Indiscreet (1958) held a promise of adulthood for me as a kid. Not the flirting with a married man part - the scandal went right over my head! - but that an adult can consume only chocolate and milk for dinner and not get in trouble. [It looks like chocolate; it could be individually-wrapped pieces of soft cheese.]
I didn’t understand that Ingrid Bergman eating this paltry meal in a tailor-made housecoat is meant to display loneliness and depression. She seems to be living the high life to a kid who has to dress for dinner and eat all her vegetables first.
A few minutes later, the Bergman character, still wearing her housecoat, has cold cream all over her face during her meetcute with Cary Grant. This scene typifies an ease of life, a lack of regimentation, that I wanted very much when I grew up.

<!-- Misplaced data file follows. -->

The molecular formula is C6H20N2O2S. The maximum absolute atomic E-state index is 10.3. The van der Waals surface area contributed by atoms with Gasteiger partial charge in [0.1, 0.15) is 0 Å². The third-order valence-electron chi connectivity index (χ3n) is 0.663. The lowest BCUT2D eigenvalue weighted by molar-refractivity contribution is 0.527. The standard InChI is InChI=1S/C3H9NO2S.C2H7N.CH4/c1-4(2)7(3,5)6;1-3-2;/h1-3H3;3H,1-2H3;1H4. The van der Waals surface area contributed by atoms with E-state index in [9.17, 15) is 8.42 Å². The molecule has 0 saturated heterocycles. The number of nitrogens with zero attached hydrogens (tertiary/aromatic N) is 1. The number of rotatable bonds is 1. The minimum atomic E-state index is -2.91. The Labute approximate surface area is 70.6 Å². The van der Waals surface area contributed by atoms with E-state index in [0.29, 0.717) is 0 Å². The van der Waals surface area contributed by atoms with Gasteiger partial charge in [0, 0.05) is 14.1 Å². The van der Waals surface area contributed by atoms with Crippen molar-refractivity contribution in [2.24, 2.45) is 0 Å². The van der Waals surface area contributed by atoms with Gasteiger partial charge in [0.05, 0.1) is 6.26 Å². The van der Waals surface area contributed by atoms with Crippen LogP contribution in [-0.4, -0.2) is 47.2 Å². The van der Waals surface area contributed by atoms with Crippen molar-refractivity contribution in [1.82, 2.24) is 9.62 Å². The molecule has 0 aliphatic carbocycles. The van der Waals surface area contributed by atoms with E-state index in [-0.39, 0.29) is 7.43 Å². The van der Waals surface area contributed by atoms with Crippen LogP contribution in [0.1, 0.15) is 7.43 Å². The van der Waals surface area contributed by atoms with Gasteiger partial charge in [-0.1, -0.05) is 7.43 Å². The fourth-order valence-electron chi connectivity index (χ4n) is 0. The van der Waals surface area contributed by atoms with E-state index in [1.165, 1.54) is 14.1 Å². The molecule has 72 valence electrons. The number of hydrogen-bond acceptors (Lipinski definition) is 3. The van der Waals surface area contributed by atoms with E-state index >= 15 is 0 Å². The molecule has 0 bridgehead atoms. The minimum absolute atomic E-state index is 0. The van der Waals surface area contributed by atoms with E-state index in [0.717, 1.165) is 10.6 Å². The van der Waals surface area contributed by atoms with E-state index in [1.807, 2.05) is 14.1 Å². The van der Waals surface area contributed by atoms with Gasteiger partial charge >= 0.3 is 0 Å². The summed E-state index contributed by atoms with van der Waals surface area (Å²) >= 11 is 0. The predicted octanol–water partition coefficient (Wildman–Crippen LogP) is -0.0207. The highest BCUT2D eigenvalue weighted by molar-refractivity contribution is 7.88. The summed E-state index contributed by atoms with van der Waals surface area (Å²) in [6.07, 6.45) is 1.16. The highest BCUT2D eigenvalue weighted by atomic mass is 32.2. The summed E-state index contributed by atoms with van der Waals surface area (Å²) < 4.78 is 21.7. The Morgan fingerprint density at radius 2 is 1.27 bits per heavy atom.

It was only later that I realized meeting him without makeup is meant to be a comic situation at Bergman’s expense since a handsome man shows up and the lady looks like a slob [or as close to it as she gets in the film; she still looks beautiful to me].
The audience is meant to contrast that first lonely meal in her house with the cheerful second one - breakfast with Grant with a fully cooked meal on a gingham tablecloth. The scene is like a Vermeer genre piece, there’s so much strategically-placed sunshine pouring in.
She’s happy. I’m not. My childhood version of this film is ruined.